The current world population of 7.8 billion is expected to reach 9.7 billion in 2050. Almost the whole of this growth in population will be located in the world’s developing regions.
In many richer countries, including China, there are increasing signs that population numbers may begin to fall, as women choose to have fewer children. Some experts believe that world population projections may be revised accordingly.
For those countries where population continues to grow strongly, the optimum strategy for stabilising numbers is to achieve universal coverage of reproductive health services and to respect the broader agenda of women’s rights, especially in education. These longstanding objectives are now articulated in the Sustainable Development Goals approved by world leaders for the period 2016-2030.
However, these Goals are not associated with any quantitative targets for global population. Policymaking should strive to create freedom of choice for individuals, respecting their ultimate right to exercise that choice.
Furthermore, a rights-based approach to population goals is no substitute for tackling the excessive and unequal consumption of modern lifestyles. Oxfam research finds that the richest one percent of the world’s population are responsible for more than twice as much carbon pollution as the 3.1 billion people who made up the poorest half of humanity.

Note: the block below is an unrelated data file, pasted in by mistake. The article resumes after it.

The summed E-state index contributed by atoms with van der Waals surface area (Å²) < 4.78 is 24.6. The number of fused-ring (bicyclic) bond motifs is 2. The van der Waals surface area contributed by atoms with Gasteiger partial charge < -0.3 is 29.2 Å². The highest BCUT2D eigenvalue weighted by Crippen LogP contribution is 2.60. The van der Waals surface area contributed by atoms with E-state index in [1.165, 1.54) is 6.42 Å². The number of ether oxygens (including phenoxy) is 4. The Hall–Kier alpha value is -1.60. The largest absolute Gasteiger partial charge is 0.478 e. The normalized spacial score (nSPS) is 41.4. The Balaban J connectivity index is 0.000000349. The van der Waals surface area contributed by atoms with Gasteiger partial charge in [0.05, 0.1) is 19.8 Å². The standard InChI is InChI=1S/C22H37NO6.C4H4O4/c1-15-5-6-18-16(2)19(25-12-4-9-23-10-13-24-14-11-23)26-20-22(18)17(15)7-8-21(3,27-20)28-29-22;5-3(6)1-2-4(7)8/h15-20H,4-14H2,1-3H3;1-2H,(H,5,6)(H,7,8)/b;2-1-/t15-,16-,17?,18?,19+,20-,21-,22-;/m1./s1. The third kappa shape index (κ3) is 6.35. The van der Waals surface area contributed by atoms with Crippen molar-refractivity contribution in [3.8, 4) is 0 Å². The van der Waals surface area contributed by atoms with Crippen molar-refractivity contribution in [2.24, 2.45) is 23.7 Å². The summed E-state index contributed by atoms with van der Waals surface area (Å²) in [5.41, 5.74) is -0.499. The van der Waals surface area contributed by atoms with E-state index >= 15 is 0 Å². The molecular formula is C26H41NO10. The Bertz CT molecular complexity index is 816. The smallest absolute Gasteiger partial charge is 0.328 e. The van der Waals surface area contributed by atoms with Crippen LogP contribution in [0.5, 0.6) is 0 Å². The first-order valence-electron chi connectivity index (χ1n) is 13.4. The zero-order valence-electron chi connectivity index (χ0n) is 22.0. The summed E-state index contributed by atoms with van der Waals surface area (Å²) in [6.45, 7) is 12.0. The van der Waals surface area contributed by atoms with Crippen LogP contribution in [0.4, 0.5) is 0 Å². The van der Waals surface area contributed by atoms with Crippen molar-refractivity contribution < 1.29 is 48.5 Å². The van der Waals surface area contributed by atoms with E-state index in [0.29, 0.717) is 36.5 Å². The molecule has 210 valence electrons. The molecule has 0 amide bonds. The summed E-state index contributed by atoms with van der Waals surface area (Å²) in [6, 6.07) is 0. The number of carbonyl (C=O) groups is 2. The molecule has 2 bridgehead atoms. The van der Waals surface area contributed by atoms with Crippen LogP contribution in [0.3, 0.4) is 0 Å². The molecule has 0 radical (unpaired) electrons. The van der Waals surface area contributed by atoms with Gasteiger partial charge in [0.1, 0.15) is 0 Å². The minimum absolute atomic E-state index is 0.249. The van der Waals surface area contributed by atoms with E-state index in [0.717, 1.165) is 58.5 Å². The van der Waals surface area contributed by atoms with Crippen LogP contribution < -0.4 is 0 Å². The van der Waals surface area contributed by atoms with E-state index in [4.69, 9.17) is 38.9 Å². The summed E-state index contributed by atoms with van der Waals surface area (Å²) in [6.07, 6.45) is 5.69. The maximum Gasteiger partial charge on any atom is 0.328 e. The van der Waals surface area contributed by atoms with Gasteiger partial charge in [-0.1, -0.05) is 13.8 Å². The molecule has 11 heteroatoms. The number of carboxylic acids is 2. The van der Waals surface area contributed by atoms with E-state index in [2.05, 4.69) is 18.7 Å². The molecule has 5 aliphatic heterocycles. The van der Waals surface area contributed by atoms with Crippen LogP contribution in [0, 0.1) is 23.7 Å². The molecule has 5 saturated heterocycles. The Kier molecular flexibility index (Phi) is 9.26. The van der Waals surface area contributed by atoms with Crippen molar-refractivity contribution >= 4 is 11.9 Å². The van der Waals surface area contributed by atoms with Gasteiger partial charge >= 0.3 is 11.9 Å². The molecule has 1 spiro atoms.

Fears for the long term security of the three essential needs of humanity – water, food and energy – signal that our world population can be sustained only if rich and poor alike can be persuaded to embed the principles of sustainability in their consumption and its associated pollution.
There is no denying the pressures of scarcity that future population growth will impose. However, deploying it as a smokescreen for our incompetence in the equitable management of finite resources will not improve our chances.
more Population briefings (updated August 2021)
World Population Projections
Opposition to Family Planning
Overpopulation or Overconsumption?
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